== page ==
The inherent richness and lustre of an oil painting is what has always attracted both the Artist and the viewer/collector to this wonderful and prestigious medium.  Oil is the 'Old Masters' medium, considered to have the luminosity of colour and longevity (we are talking 100's of years here!), plus the blending of colours in oils will give absolute realism and a 'lifelikeness' to the subject.
Try searching eBay for Oil Portrait

Acrylic Paintings



A Portrait done in Acrylic is usually (although not always) a bolder coloured subject, often slightly stylized or illustrative and can also look very impressive.
Try searching eBay for Acrylic Portrait

Coloured Pencil



These are particularly suited to Portraiture of animals as precise and accurate definition can be achieved.  It is virtually painted hair by hair (and looks just beautiful)!
Try searching eBay for Colour Portrait or Colour Pencil Portrait

Ink



A beautiful medium - one of my favourites.  It is not common to see Portraits offered in this medium, as it is certainly not an easy one to do and is very time consuming - also - an error is almost impossible to rectify, and so if any little thing goes wrong, you have to start all over again!  (Very challenging!)  They do not come cheap, but are stunning and worth paying extra for if you are into the black and white look.
Try searching eBay for Ink Portrait


The Artist will also offer suggestions, especially if you are unsure about which medium would be best  - is your pet long or short haired - is the hair soft and fluffy or short and sleek - all of these factors and more should be taken into consideration.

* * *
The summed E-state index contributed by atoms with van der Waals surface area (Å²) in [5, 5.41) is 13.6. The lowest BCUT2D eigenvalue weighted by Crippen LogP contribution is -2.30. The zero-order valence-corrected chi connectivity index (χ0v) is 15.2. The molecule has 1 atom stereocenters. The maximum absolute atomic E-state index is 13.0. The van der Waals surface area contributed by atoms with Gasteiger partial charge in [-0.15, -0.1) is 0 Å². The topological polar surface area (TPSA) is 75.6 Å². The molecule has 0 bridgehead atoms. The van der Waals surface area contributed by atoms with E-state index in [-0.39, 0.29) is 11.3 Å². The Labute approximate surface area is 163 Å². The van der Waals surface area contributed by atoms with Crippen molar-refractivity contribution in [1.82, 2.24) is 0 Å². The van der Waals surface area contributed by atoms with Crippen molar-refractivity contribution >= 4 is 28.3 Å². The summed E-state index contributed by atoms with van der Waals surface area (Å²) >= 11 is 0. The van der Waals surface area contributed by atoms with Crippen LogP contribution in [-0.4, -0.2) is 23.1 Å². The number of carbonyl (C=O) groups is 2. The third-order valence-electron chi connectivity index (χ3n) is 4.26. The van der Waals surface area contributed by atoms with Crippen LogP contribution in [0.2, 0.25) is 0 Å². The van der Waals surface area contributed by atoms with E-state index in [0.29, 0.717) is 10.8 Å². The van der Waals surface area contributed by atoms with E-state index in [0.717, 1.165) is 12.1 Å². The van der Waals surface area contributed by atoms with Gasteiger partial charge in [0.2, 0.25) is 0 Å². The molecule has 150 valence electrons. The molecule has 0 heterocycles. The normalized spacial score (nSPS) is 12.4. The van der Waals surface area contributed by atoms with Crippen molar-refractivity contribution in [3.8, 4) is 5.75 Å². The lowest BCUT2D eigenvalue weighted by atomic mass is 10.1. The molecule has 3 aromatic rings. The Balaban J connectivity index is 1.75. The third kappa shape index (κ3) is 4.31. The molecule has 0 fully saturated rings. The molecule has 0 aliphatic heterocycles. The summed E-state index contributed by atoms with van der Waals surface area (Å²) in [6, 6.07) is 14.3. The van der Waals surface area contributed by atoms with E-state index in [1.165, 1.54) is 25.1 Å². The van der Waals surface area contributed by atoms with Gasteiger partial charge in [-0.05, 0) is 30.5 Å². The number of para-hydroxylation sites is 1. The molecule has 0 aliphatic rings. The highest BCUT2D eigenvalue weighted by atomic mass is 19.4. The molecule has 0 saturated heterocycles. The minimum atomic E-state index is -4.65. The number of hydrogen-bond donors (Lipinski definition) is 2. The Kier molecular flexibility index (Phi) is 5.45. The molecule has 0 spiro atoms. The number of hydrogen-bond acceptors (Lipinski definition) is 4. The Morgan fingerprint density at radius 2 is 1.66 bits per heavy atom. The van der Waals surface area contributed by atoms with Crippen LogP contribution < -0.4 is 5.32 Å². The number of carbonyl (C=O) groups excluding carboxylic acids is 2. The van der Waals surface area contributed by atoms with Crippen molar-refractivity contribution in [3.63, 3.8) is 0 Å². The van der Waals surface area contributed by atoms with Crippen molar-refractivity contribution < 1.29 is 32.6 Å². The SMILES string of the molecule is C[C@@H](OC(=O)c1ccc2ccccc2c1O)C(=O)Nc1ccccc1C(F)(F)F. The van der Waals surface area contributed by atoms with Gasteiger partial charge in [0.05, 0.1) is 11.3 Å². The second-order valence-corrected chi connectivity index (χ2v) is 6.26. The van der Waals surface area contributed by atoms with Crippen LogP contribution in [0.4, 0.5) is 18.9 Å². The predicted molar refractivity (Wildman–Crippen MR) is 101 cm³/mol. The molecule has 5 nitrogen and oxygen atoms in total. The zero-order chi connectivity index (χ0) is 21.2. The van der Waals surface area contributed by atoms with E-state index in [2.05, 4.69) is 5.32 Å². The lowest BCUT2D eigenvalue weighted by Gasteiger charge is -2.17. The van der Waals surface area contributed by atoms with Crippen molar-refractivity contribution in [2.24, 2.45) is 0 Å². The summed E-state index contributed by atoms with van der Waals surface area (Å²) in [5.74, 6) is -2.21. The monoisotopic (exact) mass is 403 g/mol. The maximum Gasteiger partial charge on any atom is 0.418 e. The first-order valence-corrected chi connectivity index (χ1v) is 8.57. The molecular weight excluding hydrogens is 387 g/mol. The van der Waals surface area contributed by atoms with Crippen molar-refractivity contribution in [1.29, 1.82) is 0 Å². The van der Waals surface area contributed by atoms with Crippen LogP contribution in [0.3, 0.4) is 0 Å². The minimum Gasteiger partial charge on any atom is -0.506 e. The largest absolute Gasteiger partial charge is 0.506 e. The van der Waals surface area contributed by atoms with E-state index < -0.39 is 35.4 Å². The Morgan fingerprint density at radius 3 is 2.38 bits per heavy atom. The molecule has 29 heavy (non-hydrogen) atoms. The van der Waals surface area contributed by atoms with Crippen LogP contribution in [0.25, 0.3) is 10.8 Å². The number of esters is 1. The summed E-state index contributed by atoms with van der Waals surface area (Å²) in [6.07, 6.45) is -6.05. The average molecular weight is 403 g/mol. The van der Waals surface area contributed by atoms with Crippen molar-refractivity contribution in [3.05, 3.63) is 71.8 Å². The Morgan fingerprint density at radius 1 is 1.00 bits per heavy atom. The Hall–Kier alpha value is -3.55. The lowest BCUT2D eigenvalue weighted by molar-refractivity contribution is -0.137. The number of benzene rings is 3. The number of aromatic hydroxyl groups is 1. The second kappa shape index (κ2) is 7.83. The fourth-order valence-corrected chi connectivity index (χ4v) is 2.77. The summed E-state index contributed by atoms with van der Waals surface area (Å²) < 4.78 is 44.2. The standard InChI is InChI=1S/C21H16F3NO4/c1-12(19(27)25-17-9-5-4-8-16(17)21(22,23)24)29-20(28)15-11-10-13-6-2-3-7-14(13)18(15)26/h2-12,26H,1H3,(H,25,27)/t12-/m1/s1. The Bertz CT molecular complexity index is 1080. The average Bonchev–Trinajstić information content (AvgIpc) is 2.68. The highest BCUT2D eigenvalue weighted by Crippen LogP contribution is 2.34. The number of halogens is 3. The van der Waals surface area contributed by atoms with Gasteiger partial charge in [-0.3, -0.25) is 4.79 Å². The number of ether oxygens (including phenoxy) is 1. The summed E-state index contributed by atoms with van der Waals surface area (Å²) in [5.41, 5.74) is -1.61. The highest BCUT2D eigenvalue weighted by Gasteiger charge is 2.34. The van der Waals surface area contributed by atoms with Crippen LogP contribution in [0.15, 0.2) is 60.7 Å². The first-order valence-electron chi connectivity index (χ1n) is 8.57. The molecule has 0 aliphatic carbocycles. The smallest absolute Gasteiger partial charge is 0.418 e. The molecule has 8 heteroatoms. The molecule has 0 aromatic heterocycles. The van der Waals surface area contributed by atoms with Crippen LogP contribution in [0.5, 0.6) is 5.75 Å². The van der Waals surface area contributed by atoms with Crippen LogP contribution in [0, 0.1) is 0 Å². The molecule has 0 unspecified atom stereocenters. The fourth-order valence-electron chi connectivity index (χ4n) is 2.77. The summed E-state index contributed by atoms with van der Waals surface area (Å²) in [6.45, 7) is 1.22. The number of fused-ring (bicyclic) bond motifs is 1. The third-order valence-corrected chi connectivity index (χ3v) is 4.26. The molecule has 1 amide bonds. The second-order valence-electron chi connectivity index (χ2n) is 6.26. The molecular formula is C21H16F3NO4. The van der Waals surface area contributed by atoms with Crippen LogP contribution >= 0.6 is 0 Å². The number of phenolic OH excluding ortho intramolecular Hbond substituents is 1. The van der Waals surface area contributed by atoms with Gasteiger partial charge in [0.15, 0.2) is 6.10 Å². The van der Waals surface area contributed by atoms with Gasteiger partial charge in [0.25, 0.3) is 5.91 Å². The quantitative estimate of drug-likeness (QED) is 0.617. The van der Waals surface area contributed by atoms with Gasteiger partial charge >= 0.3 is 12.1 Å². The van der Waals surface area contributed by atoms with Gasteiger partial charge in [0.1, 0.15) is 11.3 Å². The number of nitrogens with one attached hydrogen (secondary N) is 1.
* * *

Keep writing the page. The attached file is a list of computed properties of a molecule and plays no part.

How to frame your new Portrait.



An Ink Portrait framed beneath a navy blue matt and under glass in a wooden frame.



An Oil Portrait (titled 'King Monty') in a beautiful broad gold frame.

Charcoal, Graphite, Ink, Colour Pencil and Pastel must all be framed under glass and beneath a matt or mount so that the image does not actually touch the glass.  Non reflective glass looks great, although it is a lot dearer than ordinary glass.

If your artwork comes to you unframed, always be very careful when handling it.  Never touch the surface of the art with your bare fingers as the natural oils, acids and salts on your skin can transfer to the artwork and cause permanent damage.  If you must touch the art, wear cotton gloves.

Both Charcoal and Pastel by their very nature will smudge very easily (this is what gives their beautifully soft and lifelike appeal).  For this reason it is best to immediately frame your artwork.  Always ensure that acid free tape has been used to seal the back seams of the frame.

You can have your Portrait professionally framed, or if you are on a budget, you will find all the supplies you need to 'Do It Yourself' on eBay by searching for framing .

Oil and Acrylic Paintings can be framed, although not too tightly.  A little space is necessary so that the painting can expand and contract along with the climatic conditions (especially humidity) that it is exposed to.  Personally, I always like to see an insert between the painting and the frame (linen always looks good) as this sets the painting back a little and draws attention to it, leading the eye of the viewer directly into the painting and the Portrait itself.  Framing should always done using the best materials you can afford, and always using all acid free materials.

When choosing the position to hang your newly framed Artwork, the best spot would be indoors, in a position where there is no strong or direct sunlight.

Care and Cleaning - the painting will, over time, accumulate dust and airborne pollutants.  A feather duster or soft lint free cloth is all that should be used to keep your painting clean.  If there is any accidental damage or spillage requiring more in depth cleaning, the advice of a professional should be sought.